These cancellations, alongside shows like Glow, led to speculation online that Netflix was specifically targeting shows that featured leads who were women, queer, or people of color. To the average person who doesn’t know much about the ins and outs of Hollywood, that might seem like a reasonable conclusion to jump to. Plenty of people went on to ask, across various social media platforms, why their favorite show was canceled while other, less diverse properties were kept alive and given sequels and second seasons. While it’s always upsetting to see something you like end prematurely, most consumers had a fundamental misunderstanding of how Netflix funded its projects, and part of that is due to Netflix’s own public image.
In reality, much like when they cut multiple departments in the company after the subscriber drop, Netflix canceled shows that weren’t making them enough money to justify continuing. The budget for The Kissing Booth 3 didn’t come inside a goodie bag from I Am Not Okay With This’s funeral, but that doesn’t matter when that’s what a chunk of your customers think. The company may have coasted on seeming like a friendly neighborhood streaming service in the 2010s, but at the end of the day a company will always care more about money they stand to make than the people they can make that money off of. The slew of cancellations in 2020 shattered the façade Netflix had willingly stood behind of a company that cared about amplifying marginalized voices, and the good standing they had with larger fandoms and people in underrepresented communities began to waver. A purely financial decision caused a rift with previously loyal subscribers, and that rift was only going to get bigger.
Along with this, Netflix was no longer a place where people could beg for their canceled show to be revived. The only three English-language shows the platform has saved since 2019 are Cobra Kai, which was acquired from YouTube with a fully finished and unaired third season in 2020, Manifest, a series that was originally rejected by Netflix before it was picked up for a final season, and Girls5Eva, a former Peacock Original that has moved over to Netflix because it lacked an audience on its original platform. Both Cobra Kai and Manifest had massive watch time by Netflix subscribers, and while Girls5Eva is an unexpected grab, it’s still safe to say that they’re going to be the last shows Netflix saves from death for the foreseeable future.
—Is This Still Worth Watching?—
Netflix lost a lot of user trust in 2020, and the only reason they didn’t lose subscribers sooner was because everyone was stuck inside at the same time with nothing to do and nowhere to go. COVID-19 created a perfect environment for streaming services to capitalize on, because even if someone was upset with Netflix, it was unlikely that they would cut off their access to one of the only avenues of entertainment at the time. The early days of the pandemic were also a great time for Netflix to be pumping out as many shows as possible, but that “Walmart-ization” only had the ability to be successful for so long. Netflix’s licensing deals for outside content began to dry up, as IP-driven services like Disney+, Hulu, HBO Max, and Peacock began to snatch up the back catalog that Netflix’s original streaming service had been built on the back of, so it’s not that Ted Sarandos’s push for more original content came out of nowhere. The issue came when the new batch of originals wasn’t at the same caliber as the content they lost access to. By the time the ball really started rolling on all of the new shows releasing, Netflix was already known for canceling shows prematurely, and no viewer wants to start a show that might not get an ending when there are tons of other finished series at their fingertips. These new originals also lacked the high budgets that early Netflix shows had, so not only is there no guarantee that they’ll get renewed like there used to be for shows on the service, they aren’t as good as they used to be overall. Netflix is still a steady presence at the Emmys, but the overall quality of their original shows has dipped in a way that’s obvious to even a casual subscriber.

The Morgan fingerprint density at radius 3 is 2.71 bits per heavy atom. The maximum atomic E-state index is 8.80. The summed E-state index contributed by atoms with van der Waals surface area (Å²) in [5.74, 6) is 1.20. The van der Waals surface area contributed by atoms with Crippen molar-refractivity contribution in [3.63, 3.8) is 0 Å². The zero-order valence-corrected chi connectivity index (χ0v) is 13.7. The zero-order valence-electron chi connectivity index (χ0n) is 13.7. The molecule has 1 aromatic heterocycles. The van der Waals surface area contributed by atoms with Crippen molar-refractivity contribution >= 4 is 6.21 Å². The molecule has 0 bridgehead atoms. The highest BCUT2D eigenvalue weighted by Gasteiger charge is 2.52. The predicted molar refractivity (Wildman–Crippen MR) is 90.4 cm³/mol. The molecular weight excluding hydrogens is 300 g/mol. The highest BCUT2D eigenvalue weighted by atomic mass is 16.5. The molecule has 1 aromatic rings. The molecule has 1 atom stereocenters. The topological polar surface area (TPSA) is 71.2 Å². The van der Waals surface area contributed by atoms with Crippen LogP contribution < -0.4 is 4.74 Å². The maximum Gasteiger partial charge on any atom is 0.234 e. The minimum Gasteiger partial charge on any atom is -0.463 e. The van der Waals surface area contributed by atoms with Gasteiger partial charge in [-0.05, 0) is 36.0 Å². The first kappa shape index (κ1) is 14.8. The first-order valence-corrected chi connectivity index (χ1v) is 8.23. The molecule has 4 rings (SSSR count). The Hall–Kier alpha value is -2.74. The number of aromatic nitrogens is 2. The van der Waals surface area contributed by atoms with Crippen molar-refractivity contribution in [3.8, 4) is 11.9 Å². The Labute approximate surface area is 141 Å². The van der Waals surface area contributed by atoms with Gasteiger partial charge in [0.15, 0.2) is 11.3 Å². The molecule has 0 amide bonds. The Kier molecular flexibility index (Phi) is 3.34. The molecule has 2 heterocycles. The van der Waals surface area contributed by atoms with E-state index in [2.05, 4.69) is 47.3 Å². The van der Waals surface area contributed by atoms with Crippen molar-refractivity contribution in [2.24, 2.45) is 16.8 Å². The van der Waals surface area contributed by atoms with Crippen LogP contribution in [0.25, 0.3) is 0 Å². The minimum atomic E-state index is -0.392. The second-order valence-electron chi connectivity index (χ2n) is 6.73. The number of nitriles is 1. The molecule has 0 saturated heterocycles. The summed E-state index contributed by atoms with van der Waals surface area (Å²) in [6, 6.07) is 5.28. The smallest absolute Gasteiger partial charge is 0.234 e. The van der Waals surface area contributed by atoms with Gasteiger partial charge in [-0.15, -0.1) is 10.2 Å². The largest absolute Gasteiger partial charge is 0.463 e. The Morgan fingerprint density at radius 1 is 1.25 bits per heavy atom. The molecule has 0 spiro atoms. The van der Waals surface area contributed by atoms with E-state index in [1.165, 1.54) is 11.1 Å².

A core part of Netflix’s initial expansion strategy was taking on massive amounts of debt to finance more original content. As of September 2022 the company sits on top of $14.2 billion that will start maturing in various amounts starting next fall, and while it was announced that there would be no more borrowing in January of 2021, they only have a decade to get everything back in order. That has driven a number of financial changes that are put on subscribers in the form of regular price hikes and the recent crackdown on password sharing. Despite cheekily supporting the phenomenon on social media a few years back, they are currently testing charging for each “sub-account” or profile that is on an account. If they were the powerhouse they were in the late 2010s there might not be as much pushback on these changes as we see now, but after wearing down consumer faith in their own brand, it’s really just a race to see how much people are willing to put up with.
All of this lost trust and drama aside, Netflix isn’t going away anytime soon. In the time it took to write this, they announced that they gained 2.4 million subscribers in the last quarter, dwarfing their losses from earlier in the year. Regardless, the streaming bubble is bound to officially burst at some point, but it’s likely that as the pioneer of the industry, Netflix will be one of the last platforms standing when everything is said and done. Their missteps are clear, and if they’re smart enough to stop the past from repeating itself they’ll be able to get out alive. Their current focus on gaining international subscribers isn’t a bad business strategy, but at some point they lost sight of the fact that they have to keep the subscribers they’ve already gotten, too. Once both missions are given equal attention, Netflix might be able to claw its way out of the hole it accidentally dug itself into.
Kathryn Porter is a freelance writer who will talk endlessly about anything entertainment given the chance. You can find her @kaechops on Twitter.